After I got mugged, Trevor and his friends tore down the bus stop where the crack heads would kick it. We joke now that this was the first step of gentrification in that neighborhood; ousting the local drug dealers is a common theme of gentrification, but I rue that comparison. There was then (as there is now) a mutual understanding, especially on that block: we leave you alone if you leave us alone. Breaking that social contract was what lead to a community action that was intended to ensure the safety of those who were a part of that community. It was an action by that community in reaction to violence. This was for us. Even if in some way everyone else who wasn’t here at the time eventually benefited from it.
Unfortunately, in the context of what has transpired in Oakland on a social and economic level, that’s not what it feels like now. Mama Buzz is gone, having been replaced by Beeryland which (the last time I checked) is a mecca for new Oakland folks. Ruby Room and Radio are no longer two of the five local bars in Oakland, although they are still pretty packed (albeit with a notably less interesting and rowdy crowd now than five years ago).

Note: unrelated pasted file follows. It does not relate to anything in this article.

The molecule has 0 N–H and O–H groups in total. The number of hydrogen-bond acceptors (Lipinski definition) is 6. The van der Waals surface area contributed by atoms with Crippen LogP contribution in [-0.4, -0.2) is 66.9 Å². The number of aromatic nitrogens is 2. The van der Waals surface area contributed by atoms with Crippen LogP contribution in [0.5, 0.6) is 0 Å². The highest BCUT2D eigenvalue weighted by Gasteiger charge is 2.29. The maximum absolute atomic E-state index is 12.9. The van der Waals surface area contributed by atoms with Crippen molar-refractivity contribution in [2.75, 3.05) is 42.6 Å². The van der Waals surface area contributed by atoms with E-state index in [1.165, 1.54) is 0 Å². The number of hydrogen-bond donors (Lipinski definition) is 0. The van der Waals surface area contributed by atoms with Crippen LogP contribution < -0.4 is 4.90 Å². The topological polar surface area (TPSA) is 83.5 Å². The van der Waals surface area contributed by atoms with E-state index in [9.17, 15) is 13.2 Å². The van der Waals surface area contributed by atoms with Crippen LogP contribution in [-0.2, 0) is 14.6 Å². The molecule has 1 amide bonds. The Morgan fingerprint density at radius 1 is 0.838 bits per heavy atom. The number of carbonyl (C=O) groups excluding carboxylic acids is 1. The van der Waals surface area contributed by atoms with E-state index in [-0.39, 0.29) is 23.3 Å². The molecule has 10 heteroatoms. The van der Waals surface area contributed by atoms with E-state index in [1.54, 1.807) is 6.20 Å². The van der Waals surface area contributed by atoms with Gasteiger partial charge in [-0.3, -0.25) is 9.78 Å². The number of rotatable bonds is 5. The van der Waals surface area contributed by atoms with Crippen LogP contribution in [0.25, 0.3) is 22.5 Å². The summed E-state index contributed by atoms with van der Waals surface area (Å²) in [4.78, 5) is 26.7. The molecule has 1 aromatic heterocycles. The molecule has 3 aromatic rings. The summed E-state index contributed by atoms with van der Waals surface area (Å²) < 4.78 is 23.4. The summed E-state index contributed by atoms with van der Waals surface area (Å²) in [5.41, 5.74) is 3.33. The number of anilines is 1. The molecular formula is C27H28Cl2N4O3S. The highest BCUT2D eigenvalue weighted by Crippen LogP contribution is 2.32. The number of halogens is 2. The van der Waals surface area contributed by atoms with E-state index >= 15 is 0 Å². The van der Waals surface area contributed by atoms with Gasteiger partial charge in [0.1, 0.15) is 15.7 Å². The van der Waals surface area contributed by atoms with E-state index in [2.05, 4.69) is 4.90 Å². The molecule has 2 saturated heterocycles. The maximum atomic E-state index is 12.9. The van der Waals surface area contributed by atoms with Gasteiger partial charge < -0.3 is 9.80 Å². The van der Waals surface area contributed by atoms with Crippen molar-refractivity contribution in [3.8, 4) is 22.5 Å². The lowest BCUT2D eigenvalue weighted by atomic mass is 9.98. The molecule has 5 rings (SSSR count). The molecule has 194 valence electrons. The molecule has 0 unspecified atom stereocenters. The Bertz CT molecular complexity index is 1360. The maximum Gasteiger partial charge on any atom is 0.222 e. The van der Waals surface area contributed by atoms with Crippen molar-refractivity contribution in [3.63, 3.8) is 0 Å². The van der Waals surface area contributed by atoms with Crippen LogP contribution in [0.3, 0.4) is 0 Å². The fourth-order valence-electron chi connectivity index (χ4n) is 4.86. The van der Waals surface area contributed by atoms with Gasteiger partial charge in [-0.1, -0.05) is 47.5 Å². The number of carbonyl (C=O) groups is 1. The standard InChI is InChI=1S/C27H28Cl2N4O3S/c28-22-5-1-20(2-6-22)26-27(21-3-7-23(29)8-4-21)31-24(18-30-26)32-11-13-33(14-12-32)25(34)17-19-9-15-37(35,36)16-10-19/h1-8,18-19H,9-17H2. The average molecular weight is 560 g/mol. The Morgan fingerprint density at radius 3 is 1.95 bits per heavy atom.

Macrocosmic social comparisons aside, on a personal level I am deeply grateful for what Trevor did for me. As a woman, people want to say things like, “You were drunk!” or “You were dressed like a slut!” and say I got what I deserved. But Trevor didn’t ask questions because violence against people in our community is unacceptable, and no one else was going to do anything about it. As a woman in this community, Trevor’s actions made me feel like I belong here, and that’s what I want to extend to other women here: someone is looking out for you. This is an incredibly painful memory, but Trevor helped me to not feel afraid because I knew that my community cared for me. Someone like me doesn’t get that all the time, not given my track record and my social standing. So while it was unsettling to read about this crazy thing that happened to me in the paper in this morning, I want to take this chance to reiterate my gratitude to Trevor for standing up for me in a time where that wasn’t an easy thing to do. Heaven knows the police weren’t going to do anything, but fuck the police. This is about Oakland sticking up for itself and for each other. While it feels like that Oakland has dwindled, it certainly isn’t gone, so we should be celebrating the people who still hold onto that ethos. I wouldn’t be who I am today if he hadn’t stood up for me.